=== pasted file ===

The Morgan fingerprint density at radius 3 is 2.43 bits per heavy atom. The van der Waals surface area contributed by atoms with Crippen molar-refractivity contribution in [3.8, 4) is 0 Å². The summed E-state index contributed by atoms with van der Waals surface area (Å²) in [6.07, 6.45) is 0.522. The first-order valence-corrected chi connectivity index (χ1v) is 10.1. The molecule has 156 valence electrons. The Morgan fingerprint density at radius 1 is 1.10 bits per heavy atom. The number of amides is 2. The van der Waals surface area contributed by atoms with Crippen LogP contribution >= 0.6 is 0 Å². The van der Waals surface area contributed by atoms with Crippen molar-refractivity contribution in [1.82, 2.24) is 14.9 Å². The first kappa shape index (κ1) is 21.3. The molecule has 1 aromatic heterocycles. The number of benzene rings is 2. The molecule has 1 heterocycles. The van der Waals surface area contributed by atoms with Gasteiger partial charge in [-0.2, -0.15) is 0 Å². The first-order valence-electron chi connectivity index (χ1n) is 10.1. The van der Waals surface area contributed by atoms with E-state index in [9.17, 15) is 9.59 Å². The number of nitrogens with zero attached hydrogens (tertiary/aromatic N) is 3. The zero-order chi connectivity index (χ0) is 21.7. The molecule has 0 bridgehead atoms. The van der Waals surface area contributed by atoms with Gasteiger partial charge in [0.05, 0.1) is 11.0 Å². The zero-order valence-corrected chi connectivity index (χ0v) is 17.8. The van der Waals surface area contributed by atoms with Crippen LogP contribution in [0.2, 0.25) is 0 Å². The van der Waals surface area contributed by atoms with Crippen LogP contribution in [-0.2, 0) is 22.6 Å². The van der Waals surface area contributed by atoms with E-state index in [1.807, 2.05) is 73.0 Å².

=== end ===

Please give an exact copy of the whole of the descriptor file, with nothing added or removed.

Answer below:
The Morgan fingerprint density at radius 3 is 2.43 bits per heavy atom. The van der Waals surface area contributed by atoms with Crippen molar-refractivity contribution in [3.8, 4) is 0 Å². The summed E-state index contributed by atoms with van der Waals surface area (Å²) in [6.07, 6.45) is 0.522. The first-order valence-corrected chi connectivity index (χ1v) is 10.1. The molecule has 156 valence electrons. The Morgan fingerprint density at radius 1 is 1.10 bits per heavy atom. The number of amides is 2. The van der Waals surface area contributed by atoms with Crippen LogP contribution >= 0.6 is 0 Å². The van der Waals surface area contributed by atoms with Crippen molar-refractivity contribution in [1.82, 2.24) is 14.9 Å². The first kappa shape index (κ1) is 21.3. The molecule has 1 aromatic heterocycles. The number of benzene rings is 2. The molecule has 1 heterocycles. The van der Waals surface area contributed by atoms with Gasteiger partial charge in [-0.2, -0.15) is 0 Å². The first-order valence-electron chi connectivity index (χ1n) is 10.1. The van der Waals surface area contributed by atoms with E-state index in [9.17, 15) is 9.59 Å². The number of nitrogens with zero attached hydrogens (tertiary/aromatic N) is 3. The zero-order chi connectivity index (χ0) is 21.7. The molecule has 0 bridgehead atoms. The van der Waals surface area contributed by atoms with Gasteiger partial charge in [0.05, 0.1) is 11.0 Å². The zero-order valence-corrected chi connectivity index (χ0v) is 17.8. The van der Waals surface area contributed by atoms with Crippen LogP contribution in [0.2, 0.25) is 0 Å². The van der Waals surface area contributed by atoms with Crippen LogP contribution in [-0.2, 0) is 22.6 Å². The van der Waals surface area contributed by atoms with E-state index in [1.807, 2.05) is 73.0 Å².